Toronto’s Globe and Mail took a closer look at the challenges filmmaker’s faced in making Inescapable, and how they overcame them. They break down the elements of the film into The Star (Marisa Tomei), The Leading Man (Alexander Siddig), and The Juicy Character Part (Joshua Jackson). Here’s the excerpt discussing Sid:
Alexander Siddig, hazel-eyed and ludicrously handsome, wears a suit jacket well and speaks in a British accent so seductive that it releases endorphins in my body. He’s full of gracious yet mischievous praise for Nadda and the “twisted, aborted, Munch-ian affair” that she wrote. “Ruba’s a romantic, but she’s brutally unsentimental,” he says. “She doesn’t indulge in the kiss, the [sex scene], the things men generally can’t help themselves but include. She’s really in charge of her material, but she doesn’t give that impression, which I adore. Because she’s a kind of snake.” His eyes twinkle. “You have no idea how smart she is until she’s on you.”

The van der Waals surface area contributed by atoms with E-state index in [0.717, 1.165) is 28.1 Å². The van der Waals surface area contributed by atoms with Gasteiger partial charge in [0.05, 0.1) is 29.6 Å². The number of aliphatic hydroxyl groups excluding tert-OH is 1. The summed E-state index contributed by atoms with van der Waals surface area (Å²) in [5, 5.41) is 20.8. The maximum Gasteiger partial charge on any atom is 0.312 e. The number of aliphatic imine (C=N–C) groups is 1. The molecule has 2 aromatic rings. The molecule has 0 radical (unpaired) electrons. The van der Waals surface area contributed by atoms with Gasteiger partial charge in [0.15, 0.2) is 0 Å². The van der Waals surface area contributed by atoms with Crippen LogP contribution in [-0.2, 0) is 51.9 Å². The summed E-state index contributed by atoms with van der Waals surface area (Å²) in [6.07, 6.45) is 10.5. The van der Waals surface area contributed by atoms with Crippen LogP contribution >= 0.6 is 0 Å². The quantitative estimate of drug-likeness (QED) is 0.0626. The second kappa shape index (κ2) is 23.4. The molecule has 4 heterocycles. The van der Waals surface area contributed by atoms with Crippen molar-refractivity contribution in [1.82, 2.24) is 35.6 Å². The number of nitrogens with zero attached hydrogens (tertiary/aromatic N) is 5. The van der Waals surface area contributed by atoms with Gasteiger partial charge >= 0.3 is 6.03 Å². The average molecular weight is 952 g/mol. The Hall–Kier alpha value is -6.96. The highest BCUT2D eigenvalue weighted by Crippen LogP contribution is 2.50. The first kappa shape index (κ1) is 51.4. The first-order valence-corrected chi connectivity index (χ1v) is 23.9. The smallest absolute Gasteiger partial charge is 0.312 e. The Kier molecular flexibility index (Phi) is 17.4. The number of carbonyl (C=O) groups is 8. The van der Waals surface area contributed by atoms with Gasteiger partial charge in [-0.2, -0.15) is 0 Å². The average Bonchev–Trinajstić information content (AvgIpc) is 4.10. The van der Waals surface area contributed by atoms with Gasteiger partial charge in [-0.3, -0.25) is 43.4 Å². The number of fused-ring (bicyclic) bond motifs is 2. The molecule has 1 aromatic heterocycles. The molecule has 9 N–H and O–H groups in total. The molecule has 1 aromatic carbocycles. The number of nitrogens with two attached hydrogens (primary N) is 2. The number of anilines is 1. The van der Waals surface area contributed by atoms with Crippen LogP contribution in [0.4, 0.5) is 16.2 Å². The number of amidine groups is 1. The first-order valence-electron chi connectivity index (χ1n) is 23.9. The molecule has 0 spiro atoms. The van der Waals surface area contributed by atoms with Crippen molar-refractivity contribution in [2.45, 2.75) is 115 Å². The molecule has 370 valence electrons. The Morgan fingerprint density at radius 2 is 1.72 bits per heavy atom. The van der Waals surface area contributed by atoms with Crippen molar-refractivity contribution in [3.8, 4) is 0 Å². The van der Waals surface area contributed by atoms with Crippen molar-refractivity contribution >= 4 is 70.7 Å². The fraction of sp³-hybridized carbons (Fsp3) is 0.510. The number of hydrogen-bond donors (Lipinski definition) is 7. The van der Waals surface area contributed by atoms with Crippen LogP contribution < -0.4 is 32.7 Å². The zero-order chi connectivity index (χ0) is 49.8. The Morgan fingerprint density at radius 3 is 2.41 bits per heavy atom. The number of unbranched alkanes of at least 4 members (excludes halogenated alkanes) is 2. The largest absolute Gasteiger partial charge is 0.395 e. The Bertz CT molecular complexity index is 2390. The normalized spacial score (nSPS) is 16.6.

Siddig is aware that Inescapable will be compared to more propulsive entertainments such as Frantic, Taken and his own Syriana. That’s one of the reasons he agreed to do it. “I had a responsibility to men,” he says. “Men are often horribly misrepresented on film. We’re not as capable as movie characters, and that emasculates us. Those butch men are as untrue as skinny models are to most women.”
So he convinced Nadda to let him lose his fistfight in the film, and is proud that, though Adib knows how to use a gun, he would rather not.
“I needed to not betray the man, the father,” he says, “because when kids dream of what their fathers should be like, it should be someone in the ballpark of a real human being. It’s not a moral trip. I just can’t compete with Liam Neeson or Harrison Ford.” (I beg to differ.)